Prior to this afternoon's game against the New York Islanders — remember, it's a 1pm start — owner Eugene Melnyk made an appearance on the Fan 590 talking with Roger Lajoie. (Who incidentally also happens to be the Executive VP of Melnyk's St. Mike's Majors.)
To listen to the appearance itself, you can check it out on the Fan 590's website. Nevertheless, I've transcribed Melnyk's comments below. As always, my comments are in bold.
Q: You must be pretty pleased with your team in terms of what the expectations for your team coming into the season, right?
A: I think at the start of the year, we thought at the very least that we would not come in dead last. That was plan A. A lot of people and a lot of sportswriters and media were calling for us to come in 14th or 15th in our Conference and I just didn’t think that was right at all. We were a little better than that. We started off a little slow. That was painful for everyone and the next thing you know, you’ve got Paul MacLean, the new head coach, (we) started seeing what he saw with the lines that we had and players that we had. He started putting them together; they gelled together and then you’ve got a group of young and hungry men who want to make the NHL and veterans who are bringing them along and the next thing you know, we’re right there in the thick of the playoff hunt.
Q: Talk about Erik Karlsson’s season thus far. How good is this kid and how much fun is he to watch?
A: Erik can become anything. He is so young and has got a lot of ways to improve and he knows it. He’s continually being coached on some of the things that he does wrong and he’s patted on the back for all of the things that he does right. He can only get better. Over time, he’ll go down in history as one of the great defencemen of all time. He is that good. It is just amazing what a kid like that can grow into: he’s getting bulkier; bigger; stronger; and faster… You can’t really tell on television how fast this kid is until you get close up. You’ll see him just whiz by people and they’ll go, “Well, what happened there?”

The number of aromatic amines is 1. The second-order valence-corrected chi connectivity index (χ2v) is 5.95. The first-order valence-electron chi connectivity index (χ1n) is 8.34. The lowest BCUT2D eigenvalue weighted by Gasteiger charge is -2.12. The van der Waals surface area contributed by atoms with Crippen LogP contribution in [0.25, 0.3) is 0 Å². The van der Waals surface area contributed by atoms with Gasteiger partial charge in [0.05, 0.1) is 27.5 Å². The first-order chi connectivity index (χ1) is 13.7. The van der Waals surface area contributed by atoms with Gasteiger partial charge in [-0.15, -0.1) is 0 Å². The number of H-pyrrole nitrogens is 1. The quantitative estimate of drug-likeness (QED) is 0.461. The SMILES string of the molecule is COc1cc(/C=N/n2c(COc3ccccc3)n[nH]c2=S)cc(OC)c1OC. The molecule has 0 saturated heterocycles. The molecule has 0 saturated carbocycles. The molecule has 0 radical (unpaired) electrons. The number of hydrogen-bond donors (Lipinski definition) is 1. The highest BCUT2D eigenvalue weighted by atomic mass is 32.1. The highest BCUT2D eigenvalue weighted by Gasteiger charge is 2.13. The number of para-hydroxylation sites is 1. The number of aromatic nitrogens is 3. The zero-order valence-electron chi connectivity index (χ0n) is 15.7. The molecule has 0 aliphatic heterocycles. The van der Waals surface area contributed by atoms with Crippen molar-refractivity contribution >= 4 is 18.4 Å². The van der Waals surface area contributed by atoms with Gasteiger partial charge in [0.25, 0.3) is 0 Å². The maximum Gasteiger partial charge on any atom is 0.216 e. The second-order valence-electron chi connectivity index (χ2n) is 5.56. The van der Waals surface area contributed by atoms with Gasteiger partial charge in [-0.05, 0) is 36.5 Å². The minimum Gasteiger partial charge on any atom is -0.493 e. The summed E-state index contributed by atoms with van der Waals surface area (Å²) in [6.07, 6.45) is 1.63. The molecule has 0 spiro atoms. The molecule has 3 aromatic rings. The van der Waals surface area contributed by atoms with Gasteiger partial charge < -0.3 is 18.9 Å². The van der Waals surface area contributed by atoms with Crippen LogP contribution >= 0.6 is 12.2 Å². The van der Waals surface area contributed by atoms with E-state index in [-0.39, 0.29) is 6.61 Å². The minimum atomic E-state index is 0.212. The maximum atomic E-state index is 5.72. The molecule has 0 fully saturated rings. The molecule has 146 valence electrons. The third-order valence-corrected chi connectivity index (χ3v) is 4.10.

Completely disgusted by the fact that Melnyk didn't reference the sick flow that EK has growing. All he seems to care about his the defenceman's physical stature. Weak sauce.
So we’re really happy with him but there are others as well. You’ve got Colin Greening. You’ve got all the other young kids who are coming up… also in the system itself. You have two guys over in Sweden that are just chomping (at the bit) to come over. You’ve got Silfverberg and Mika. You’ve got guys down in Binghamton that just can’t wait to get back up here including a top-flight goalie in Robin Lehner. I think that we’re there. I mean, we’ve got all the little pieces. There are a few pieces, I just spoke to Bryan (Murray) prior to the game this afternoon and he said that there’s nothing really that we’re looking for that we actually need to put in place. We’re always looking and we’ll just keep drafting well and we can keep growing.
Not really looking for anything that needs to be put in place? Hopefully this is just a case of not tipping the organization's hands. In light of how many players will be competing for roster spots amongst the team's top nine forwards next fall, how about parlaying some of this quantity for more youth and speed on the blueline?
Q: Is there a temptation to do something at trade deadline time considering the lack of expectations coming into the year? Have your philosophies changed at all?